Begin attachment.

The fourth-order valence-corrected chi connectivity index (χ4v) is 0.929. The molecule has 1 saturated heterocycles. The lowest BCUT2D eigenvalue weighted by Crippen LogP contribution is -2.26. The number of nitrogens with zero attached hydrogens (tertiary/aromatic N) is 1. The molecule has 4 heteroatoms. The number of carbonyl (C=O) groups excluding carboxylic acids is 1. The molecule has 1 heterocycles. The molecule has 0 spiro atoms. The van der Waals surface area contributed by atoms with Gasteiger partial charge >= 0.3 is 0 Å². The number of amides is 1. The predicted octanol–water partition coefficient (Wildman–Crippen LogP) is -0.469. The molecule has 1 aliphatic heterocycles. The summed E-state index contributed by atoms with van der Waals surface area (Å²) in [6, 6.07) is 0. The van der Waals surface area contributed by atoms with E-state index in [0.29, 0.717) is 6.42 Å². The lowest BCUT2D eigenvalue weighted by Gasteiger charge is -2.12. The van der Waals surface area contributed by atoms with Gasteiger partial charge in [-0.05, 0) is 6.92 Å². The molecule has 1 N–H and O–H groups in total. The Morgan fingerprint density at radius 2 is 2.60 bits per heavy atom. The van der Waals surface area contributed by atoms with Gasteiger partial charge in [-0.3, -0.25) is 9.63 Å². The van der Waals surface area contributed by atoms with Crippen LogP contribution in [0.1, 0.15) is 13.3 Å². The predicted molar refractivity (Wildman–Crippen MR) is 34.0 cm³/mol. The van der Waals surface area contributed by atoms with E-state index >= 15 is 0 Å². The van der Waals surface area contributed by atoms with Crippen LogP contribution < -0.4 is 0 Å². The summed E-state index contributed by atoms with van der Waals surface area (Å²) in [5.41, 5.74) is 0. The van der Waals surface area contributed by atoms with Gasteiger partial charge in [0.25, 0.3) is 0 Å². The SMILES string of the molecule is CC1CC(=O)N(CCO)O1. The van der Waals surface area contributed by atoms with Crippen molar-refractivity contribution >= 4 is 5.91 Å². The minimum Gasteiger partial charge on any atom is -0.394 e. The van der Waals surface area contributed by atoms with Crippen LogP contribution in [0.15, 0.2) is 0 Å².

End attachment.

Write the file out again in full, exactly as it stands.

The fourth-order valence-corrected chi connectivity index (χ4v) is 0.929. The molecule has 1 saturated heterocycles. The lowest BCUT2D eigenvalue weighted by Crippen LogP contribution is -2.26. The number of nitrogens with zero attached hydrogens (tertiary/aromatic N) is 1. The molecule has 4 heteroatoms. The number of carbonyl (C=O) groups excluding carboxylic acids is 1. The molecule has 1 heterocycles. The molecule has 0 spiro atoms. The van der Waals surface area contributed by atoms with Gasteiger partial charge >= 0.3 is 0 Å². The number of amides is 1. The predicted octanol–water partition coefficient (Wildman–Crippen LogP) is -0.469. The molecule has 1 aliphatic heterocycles. The summed E-state index contributed by atoms with van der Waals surface area (Å²) in [6, 6.07) is 0. The van der Waals surface area contributed by atoms with E-state index in [0.29, 0.717) is 6.42 Å². The lowest BCUT2D eigenvalue weighted by Gasteiger charge is -2.12. The van der Waals surface area contributed by atoms with Gasteiger partial charge in [-0.05, 0) is 6.92 Å². The molecule has 1 N–H and O–H groups in total. The Morgan fingerprint density at radius 2 is 2.60 bits per heavy atom. The van der Waals surface area contributed by atoms with Gasteiger partial charge in [-0.3, -0.25) is 9.63 Å². The van der Waals surface area contributed by atoms with Crippen LogP contribution in [0.1, 0.15) is 13.3 Å². The predicted molar refractivity (Wildman–Crippen MR) is 34.0 cm³/mol. The van der Waals surface area contributed by atoms with E-state index >= 15 is 0 Å². The van der Waals surface area contributed by atoms with Crippen LogP contribution < -0.4 is 0 Å². The summed E-state index contributed by atoms with van der Waals surface area (Å²) in [5.41, 5.74) is 0. The van der Waals surface area contributed by atoms with Gasteiger partial charge in [0.25, 0.3) is 0 Å². The SMILES string of the molecule is CC1CC(=O)N(CCO)O1. The van der Waals surface area contributed by atoms with Crippen molar-refractivity contribution >= 4 is 5.91 Å². The minimum Gasteiger partial charge on any atom is -0.394 e. The van der Waals surface area contributed by atoms with Crippen LogP contribution in [0.15, 0.2) is 0 Å².